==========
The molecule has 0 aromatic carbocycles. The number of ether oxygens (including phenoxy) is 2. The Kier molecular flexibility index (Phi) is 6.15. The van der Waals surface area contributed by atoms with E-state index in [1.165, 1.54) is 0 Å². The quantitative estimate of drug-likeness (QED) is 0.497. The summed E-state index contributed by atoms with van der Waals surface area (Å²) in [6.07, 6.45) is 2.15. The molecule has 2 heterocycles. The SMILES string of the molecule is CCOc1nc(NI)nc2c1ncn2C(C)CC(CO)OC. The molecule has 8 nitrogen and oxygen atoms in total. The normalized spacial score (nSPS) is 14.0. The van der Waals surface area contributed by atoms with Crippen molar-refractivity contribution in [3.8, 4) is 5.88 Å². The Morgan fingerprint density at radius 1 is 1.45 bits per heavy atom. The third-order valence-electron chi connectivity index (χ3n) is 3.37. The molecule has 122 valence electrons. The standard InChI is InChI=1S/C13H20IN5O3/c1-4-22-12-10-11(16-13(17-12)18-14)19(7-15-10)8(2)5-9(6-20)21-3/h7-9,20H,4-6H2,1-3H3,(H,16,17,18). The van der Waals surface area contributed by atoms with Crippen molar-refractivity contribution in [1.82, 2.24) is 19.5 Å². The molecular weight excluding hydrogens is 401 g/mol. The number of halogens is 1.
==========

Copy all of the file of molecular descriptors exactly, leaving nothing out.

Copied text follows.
The molecule has 0 aromatic carbocycles. The number of ether oxygens (including phenoxy) is 2. The Kier molecular flexibility index (Phi) is 6.15. The van der Waals surface area contributed by atoms with E-state index in [1.165, 1.54) is 0 Å². The quantitative estimate of drug-likeness (QED) is 0.497. The summed E-state index contributed by atoms with van der Waals surface area (Å²) in [6.07, 6.45) is 2.15. The molecule has 2 heterocycles. The SMILES string of the molecule is CCOc1nc(NI)nc2c1ncn2C(C)CC(CO)OC. The molecule has 8 nitrogen and oxygen atoms in total. The normalized spacial score (nSPS) is 14.0. The van der Waals surface area contributed by atoms with Crippen molar-refractivity contribution in [3.8, 4) is 5.88 Å². The Morgan fingerprint density at radius 1 is 1.45 bits per heavy atom. The third-order valence-electron chi connectivity index (χ3n) is 3.37. The molecule has 122 valence electrons. The standard InChI is InChI=1S/C13H20IN5O3/c1-4-22-12-10-11(16-13(17-12)18-14)19(7-15-10)8(2)5-9(6-20)21-3/h7-9,20H,4-6H2,1-3H3,(H,16,17,18). The van der Waals surface area contributed by atoms with Crippen molar-refractivity contribution in [1.82, 2.24) is 19.5 Å². The molecular weight excluding hydrogens is 401 g/mol. The number of halogens is 1.